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of sponsored research activities. Neither Client nor Battelle nor any person acting on behalf of either: MAKES ANY WARRANTY OR REPRESENTATION, EXPRESS OR IMPLIED, with respect to the accuracy, completeness, or usefulness of the information contained in this report, or that the use of any information, apparatus, process, or composition disclosed in this report may not infringe privately owned rights; or Assumes any liabilities with respect to the use of, or for damages resulting from the use of, any information, apparatus, process, or composition disclosed in this report. Reference herein to any specific commercial product, process, or service by trade name, trademark, manufacturer, or otherwise, does not necessarily constitute or imply its endorsement, recommendation, or favoring by Battelle. The views and opinions of authors expressed herein do not necessarily state or reflect those of Battelle This document was printed on recycled paper. (9/2003) PNWD3672
Introduction to Generalized Linear Modelling
, 2008
"... Preliminary statement. When I first wrote my lecture notes for the Part II ..."
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Preliminary statement. When I first wrote my lecture notes for the Part II
The InandOutofSample (IOS) Likelihood Ratio
"... A new test of model misspecification, based on the ratio of insample and outofsample likelihoods, is proposed. The test is broadly applicable, and in simple problems approximates well known, intuitive methods. Using jackknife influence curve approximations, it is shown that the test statistic c ..."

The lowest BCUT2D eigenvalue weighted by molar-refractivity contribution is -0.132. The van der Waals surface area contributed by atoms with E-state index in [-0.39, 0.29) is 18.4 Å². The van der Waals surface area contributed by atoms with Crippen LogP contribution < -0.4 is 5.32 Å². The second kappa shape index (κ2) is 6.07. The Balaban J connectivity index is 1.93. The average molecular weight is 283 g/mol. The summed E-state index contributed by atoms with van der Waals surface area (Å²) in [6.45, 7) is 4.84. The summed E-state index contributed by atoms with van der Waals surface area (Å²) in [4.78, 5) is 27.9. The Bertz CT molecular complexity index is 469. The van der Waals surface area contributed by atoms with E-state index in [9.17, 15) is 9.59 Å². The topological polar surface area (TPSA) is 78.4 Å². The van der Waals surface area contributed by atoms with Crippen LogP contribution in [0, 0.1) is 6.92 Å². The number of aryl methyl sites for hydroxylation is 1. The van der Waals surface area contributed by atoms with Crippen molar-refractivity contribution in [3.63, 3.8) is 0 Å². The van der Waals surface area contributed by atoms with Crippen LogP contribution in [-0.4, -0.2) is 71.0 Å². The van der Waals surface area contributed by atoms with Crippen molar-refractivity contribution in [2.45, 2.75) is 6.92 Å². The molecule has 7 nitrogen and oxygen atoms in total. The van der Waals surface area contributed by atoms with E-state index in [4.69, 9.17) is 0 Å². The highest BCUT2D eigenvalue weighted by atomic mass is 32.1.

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A new test of model misspecification, based on the ratio of insample and outofsample likelihoods, is proposed. The test is broadly applicable, and in simple problems approximates well known, intuitive methods. Using jackknife influence curve approximations, it is shown that the test statistic can be viewed asymptotically as a multiplicative contrast between two estimates of the information matrix that are equal under correct model specification. This approximation is used to show that the statistic is asymptotically normally distributed, though it is suggested that pvalues be computed using the parametric bootstrap. The resulting methodology is demonstrated with a variety of examples and simulations involving both discrete and continuous data.